When I was in high school the U had a summer school where you would use their alpha_1 software for graphics modeling.

alpha_1 was a system going back to the 1980 designed specifically for modeling with NURBS: https://www.cs.utah.edu/gdc/projects/alpha1/help/man/html/in...

Yes, the UofU High School Ccomputing Institute [1]. I was accepted in '96 but already working a summer job in research park at the time (at a company w/ a commercial NURBS package) and didn't ever build a model. The coolest part is they would 3D print your model long before it being the commodity that it is today.

It'd be interesting to see a follow-up on the HSCI alumni and where they are now.

[1] http://www.cs.utah.edu/~rma/hci/cs/hsci.html

I was in 2002, the last class I think. In fact, I can't find any reference anymore to the later classes. It used to be maintained, but it's disappeared.

I also recently noticed that websites historically hosted on home.utah.edu were removed. I was going to find my old model (a model of Escher's Belvedere) but it's now gone.


my model: http://imgur.com/VqPVSAj

Yes, 2002 was the last year. Prof. Dave Hanscom ran the HSCI from 1990 to 2002 [1].

I checked the Wayback Machine (archive.org), but unfortunately it doesn't have those pages mirrored. It's very sad that this history seems to be getting lost. At least one prestigious alumni (HSCI '92) that of I'm aware of is Berkeley Prof. Alexei Efros [2].

Awesome model! It's definitely one of the best ones I've seen from that program.

[1] http://www.cs.utah.edu/~hanscom/

[2] http://www.eecs.berkeley.edu/~efros/

http://web.archive.org/web/*/http://www.cs.utah.edu/~hanscom... shows 100 captures? And for the original HSCI main page, http://web.archive.org/web/*/http://www.cs.utah.edu/~hsci/ there are 86 captures. Looking at Summer 2002, it appears that the hsci pages moved to http://web.archive.org/web/*/http://www.eng.utah.edu/outreac... which has 64 captures.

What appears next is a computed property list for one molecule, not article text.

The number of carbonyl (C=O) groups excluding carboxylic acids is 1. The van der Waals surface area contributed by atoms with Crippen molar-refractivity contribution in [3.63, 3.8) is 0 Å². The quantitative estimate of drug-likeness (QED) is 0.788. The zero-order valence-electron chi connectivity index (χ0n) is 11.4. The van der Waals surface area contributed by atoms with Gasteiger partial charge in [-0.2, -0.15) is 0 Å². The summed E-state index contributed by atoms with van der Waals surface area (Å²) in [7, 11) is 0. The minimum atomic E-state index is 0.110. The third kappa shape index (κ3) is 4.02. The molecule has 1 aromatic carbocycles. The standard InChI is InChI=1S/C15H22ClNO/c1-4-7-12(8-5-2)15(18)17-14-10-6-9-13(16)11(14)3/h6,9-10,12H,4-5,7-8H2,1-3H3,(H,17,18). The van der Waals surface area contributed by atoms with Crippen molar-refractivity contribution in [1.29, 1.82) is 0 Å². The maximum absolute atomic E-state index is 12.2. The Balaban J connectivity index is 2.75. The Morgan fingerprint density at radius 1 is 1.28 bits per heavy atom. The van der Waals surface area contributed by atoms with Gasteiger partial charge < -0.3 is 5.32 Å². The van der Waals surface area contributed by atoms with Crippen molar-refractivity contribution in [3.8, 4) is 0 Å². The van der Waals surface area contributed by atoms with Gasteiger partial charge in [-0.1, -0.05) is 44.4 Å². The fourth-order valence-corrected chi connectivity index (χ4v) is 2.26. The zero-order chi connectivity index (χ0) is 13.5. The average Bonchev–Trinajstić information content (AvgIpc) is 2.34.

Yes, the final captures of hsci all say "page not found" (soft 404), but the earlier ones are fine.

Thanks! I was looking for ece.utah.edu, I knew there was another domain involved.

Interesting. I think he must be the son of the physics professor of the same name at the U (My BS was in Applied Physics at the U)

I think some of the links historically were also under ece.utah.edu. I might be able to find some other direct links on a few older computers which might still be in the wayback machine.

Pixar gives out wind-up teapots at Siggraph each year.


Just a little trivia: the original model for the teapot did not have a bottom.

I imagine making a cuppa would go pourly.

This is potentially the most British joke possible.

Hopefully they fixed that before attempting to add tea.

I remember my first time to the Computer History Museum, was wondering through and suddenly saw the teapot. I was stopped in my tracks.

Way back (well, just shy of a decade ago) in my CompSci Signal and Image Processing course I got to know this teapot very, very well. Even created a 3-dimensional solar system of orbiting teapots that mimicked the exact orbits and rotations of the planets. Think I posted it on GitHub somewhere, too.

Whenever I read about Russell's Teapot, I envision it as a Utah teapot specifically.

Didn't realise it was a long standing graphics in joke. Reading this took me back 20 years to my time as an AVS/Express developer. AVS used the teapot as a standard object for testing geometry pipelines.

Teapots are everywhere: http://www.google.com/teapot

Nice. On mobile, tilt your device.

Can also use the Chrome inspector to tilt it (set γ to negative values) https://developer.chrome.com/devtools/docs/device-mode#devic...

Works on a Fall 2011 Macbook Pro, too. Didn't know it has an accelerometer embedded.

That's just standard RFC2324 support.

The Stanford bunny is a close second. It is used everywhere in SIGGRAPH demos.

I had the privilege of working g with Martin for a while once. The guy is one of those brilliant folks who is also incredibly humble, friendly, and happy to teach things to newbies. And he's really funny.

Goes beyond computer graphics. See HTTP status 418.

Best article on HN I have read in a while. I always wondered where that teapot came from.

too bad the handle on the lid looks nothing like the real tea pot it was modeled off...